A good set of estate plans must be updated in order to remain reliable and do what they are designed to do for you. But as life goes on, it might be easy to forget to make changes to your estate plans and leave it on a backburner, causing your documents to not be there for you when you need them.
Life is fluid and ever-changing, and so should be your estate plans. As a rule of thumb, your estate plans should be updated every three to five years or so, if there have been no major life events in the interim or shortly after something occurs, like a birth, death, divorce, or change of residence.
Have You Moved to Another State?
If you decide to move to another state after retirement, your power of attorney documents may no longer be valid. This also goes for other documents, since estate laws vary in each state and may cause your original documents to become invalid. You will also want to establish proof that you changed residence, if you do not wish to be surprised by learning that your estate may still be fully taxable in your old state of residence.
Have There Been Additions to Your Family?
If you have recently had an addition to your family, such as the birth of a grandchild, your documents should be revised to include the name of the new family member. This avoids any potential conflicts or litigation in the future. The same goes for when you need to subtract someone from the family—whether you or a child recently got divorced or someone died, this needs to be reflected in your estate documents.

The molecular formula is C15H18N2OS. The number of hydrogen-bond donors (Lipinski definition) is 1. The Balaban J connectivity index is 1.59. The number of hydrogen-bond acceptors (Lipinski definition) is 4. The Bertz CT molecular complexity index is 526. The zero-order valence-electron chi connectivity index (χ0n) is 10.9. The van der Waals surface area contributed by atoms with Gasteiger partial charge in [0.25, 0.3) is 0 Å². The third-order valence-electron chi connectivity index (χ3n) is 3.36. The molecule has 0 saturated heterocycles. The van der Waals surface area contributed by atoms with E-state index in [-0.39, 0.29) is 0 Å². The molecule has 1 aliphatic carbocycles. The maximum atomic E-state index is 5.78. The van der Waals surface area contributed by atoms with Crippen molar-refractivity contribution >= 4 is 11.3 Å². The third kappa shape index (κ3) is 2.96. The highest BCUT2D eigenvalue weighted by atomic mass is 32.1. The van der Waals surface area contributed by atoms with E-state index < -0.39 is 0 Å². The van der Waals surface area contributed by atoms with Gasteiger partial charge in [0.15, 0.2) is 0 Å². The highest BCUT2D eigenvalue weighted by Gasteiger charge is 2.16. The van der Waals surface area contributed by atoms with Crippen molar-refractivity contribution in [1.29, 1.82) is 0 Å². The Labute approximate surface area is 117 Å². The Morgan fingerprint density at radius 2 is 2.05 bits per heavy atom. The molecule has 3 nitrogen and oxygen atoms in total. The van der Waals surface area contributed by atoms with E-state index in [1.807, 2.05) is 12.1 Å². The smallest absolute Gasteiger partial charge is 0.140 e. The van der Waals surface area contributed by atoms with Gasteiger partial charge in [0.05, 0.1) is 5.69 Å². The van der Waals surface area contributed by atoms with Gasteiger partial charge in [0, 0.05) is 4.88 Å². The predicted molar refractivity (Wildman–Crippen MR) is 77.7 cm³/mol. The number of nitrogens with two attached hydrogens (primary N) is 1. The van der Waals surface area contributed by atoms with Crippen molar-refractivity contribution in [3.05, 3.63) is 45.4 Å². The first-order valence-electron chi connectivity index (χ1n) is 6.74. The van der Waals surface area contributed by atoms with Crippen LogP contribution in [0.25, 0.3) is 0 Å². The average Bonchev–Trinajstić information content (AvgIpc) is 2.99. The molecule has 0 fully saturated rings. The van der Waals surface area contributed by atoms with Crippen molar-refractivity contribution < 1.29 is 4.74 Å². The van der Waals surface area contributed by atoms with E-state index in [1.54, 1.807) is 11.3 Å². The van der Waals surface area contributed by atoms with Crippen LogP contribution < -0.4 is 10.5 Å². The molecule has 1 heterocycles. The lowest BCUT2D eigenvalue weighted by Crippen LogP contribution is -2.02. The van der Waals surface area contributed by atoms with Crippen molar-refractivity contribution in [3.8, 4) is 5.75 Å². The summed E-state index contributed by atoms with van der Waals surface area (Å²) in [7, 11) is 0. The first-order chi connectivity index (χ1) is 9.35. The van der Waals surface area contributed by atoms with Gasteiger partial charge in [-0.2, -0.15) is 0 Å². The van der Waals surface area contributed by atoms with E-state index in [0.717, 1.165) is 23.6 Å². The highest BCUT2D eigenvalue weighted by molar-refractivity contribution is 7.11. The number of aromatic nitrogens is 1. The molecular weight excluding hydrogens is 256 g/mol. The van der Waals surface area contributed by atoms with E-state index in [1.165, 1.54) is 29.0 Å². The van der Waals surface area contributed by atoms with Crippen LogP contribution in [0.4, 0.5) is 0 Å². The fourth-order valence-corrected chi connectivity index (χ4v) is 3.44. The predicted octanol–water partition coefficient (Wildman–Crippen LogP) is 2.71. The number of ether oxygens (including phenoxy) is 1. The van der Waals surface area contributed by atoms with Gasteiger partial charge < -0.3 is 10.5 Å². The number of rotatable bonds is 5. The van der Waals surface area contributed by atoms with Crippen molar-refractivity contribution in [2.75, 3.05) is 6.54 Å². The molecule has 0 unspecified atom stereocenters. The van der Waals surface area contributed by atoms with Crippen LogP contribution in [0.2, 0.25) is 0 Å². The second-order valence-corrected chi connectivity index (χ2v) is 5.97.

In some situations, it may be necessary to add strict stipulations to how a child is allowed to spend any inherited money, if this individual has been showing irresponsible behavior or is suffering from a mental health condition (such as addiction) that may compromise the integrity of the estate or result in your life savings being spent recklessly. You may also wish to disinherit someone altogether.
Has the Value of Your Estate Changed?
You should also keep an eye on any changes in the value of your estate. Whether your estate increased or decreased in value, your documents will need to be updated to reflect that. This is also important to do when you make significant changes to your estate, such as selling or acquiring a business or real estate.
As a general rule, estate planning is not a one-and-done task that can be filed in a drawer indefinitely. Every major life change results in the need for an update to your plans. This can be as simple as sitting down with your law firm for estate planning and discussing the recent changes. This should be done every three to five years, at the very least, and will help you ensure your estate planning documents are current, valid, and able to do what they were designed to do—protect your family and your legacy for generations to come. If you need help updating your estate planning documents or have questions about elder law matters, contact Crow Estate Planning and Probate, PLC to learn how we can help you make the required changes and protect your assets.